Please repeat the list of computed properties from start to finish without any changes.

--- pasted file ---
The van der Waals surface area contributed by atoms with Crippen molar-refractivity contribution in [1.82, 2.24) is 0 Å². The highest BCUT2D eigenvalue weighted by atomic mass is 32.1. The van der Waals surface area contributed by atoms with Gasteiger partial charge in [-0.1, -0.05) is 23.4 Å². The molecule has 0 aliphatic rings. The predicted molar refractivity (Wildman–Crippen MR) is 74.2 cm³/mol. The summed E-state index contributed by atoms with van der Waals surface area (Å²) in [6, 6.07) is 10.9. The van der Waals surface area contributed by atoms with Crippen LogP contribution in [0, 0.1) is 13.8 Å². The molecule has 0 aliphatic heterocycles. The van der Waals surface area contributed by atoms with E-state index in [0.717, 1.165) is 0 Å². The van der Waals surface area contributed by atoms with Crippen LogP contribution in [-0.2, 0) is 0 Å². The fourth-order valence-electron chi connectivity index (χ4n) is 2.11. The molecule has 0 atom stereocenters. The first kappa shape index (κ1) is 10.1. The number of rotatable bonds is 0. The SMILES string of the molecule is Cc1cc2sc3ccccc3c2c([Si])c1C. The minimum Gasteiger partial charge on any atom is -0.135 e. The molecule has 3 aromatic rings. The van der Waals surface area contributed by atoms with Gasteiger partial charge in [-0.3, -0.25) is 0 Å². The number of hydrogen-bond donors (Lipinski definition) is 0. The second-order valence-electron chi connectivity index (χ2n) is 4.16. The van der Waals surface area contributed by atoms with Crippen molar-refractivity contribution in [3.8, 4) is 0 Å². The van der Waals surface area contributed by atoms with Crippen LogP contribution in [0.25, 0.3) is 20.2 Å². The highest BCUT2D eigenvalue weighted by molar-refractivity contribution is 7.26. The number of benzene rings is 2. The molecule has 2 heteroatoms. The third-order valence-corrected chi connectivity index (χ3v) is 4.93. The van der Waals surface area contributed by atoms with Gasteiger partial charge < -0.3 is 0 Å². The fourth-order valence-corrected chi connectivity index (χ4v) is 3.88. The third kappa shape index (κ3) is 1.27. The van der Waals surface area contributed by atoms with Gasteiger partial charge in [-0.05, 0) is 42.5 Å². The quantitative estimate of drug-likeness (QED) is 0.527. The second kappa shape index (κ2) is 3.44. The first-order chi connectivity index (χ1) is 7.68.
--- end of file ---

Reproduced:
The van der Waals surface area contributed by atoms with Crippen molar-refractivity contribution in [1.82, 2.24) is 0 Å². The highest BCUT2D eigenvalue weighted by atomic mass is 32.1. The van der Waals surface area contributed by atoms with Gasteiger partial charge in [-0.1, -0.05) is 23.4 Å². The molecule has 0 aliphatic rings. The predicted molar refractivity (Wildman–Crippen MR) is 74.2 cm³/mol. The summed E-state index contributed by atoms with van der Waals surface area (Å²) in [6, 6.07) is 10.9. The van der Waals surface area contributed by atoms with Crippen LogP contribution in [0, 0.1) is 13.8 Å². The molecule has 0 aliphatic heterocycles. The van der Waals surface area contributed by atoms with E-state index in [0.717, 1.165) is 0 Å². The van der Waals surface area contributed by atoms with Crippen LogP contribution in [-0.2, 0) is 0 Å². The fourth-order valence-electron chi connectivity index (χ4n) is 2.11. The molecule has 0 atom stereocenters. The first kappa shape index (κ1) is 10.1. The number of rotatable bonds is 0. The SMILES string of the molecule is Cc1cc2sc3ccccc3c2c([Si])c1C. The minimum Gasteiger partial charge on any atom is -0.135 e. The molecule has 3 aromatic rings. The van der Waals surface area contributed by atoms with Gasteiger partial charge in [-0.3, -0.25) is 0 Å². The number of hydrogen-bond donors (Lipinski definition) is 0. The second-order valence-electron chi connectivity index (χ2n) is 4.16. The van der Waals surface area contributed by atoms with Crippen molar-refractivity contribution in [3.8, 4) is 0 Å². The van der Waals surface area contributed by atoms with Crippen LogP contribution in [0.25, 0.3) is 20.2 Å². The highest BCUT2D eigenvalue weighted by molar-refractivity contribution is 7.26. The number of benzene rings is 2. The molecule has 2 heteroatoms. The third-order valence-corrected chi connectivity index (χ3v) is 4.93. The van der Waals surface area contributed by atoms with Gasteiger partial charge < -0.3 is 0 Å². The fourth-order valence-corrected chi connectivity index (χ4v) is 3.88. The third kappa shape index (κ3) is 1.27. The van der Waals surface area contributed by atoms with Gasteiger partial charge in [-0.05, 0) is 42.5 Å². The quantitative estimate of drug-likeness (QED) is 0.527. The second kappa shape index (κ2) is 3.44. The first-order chi connectivity index (χ1) is 7.68.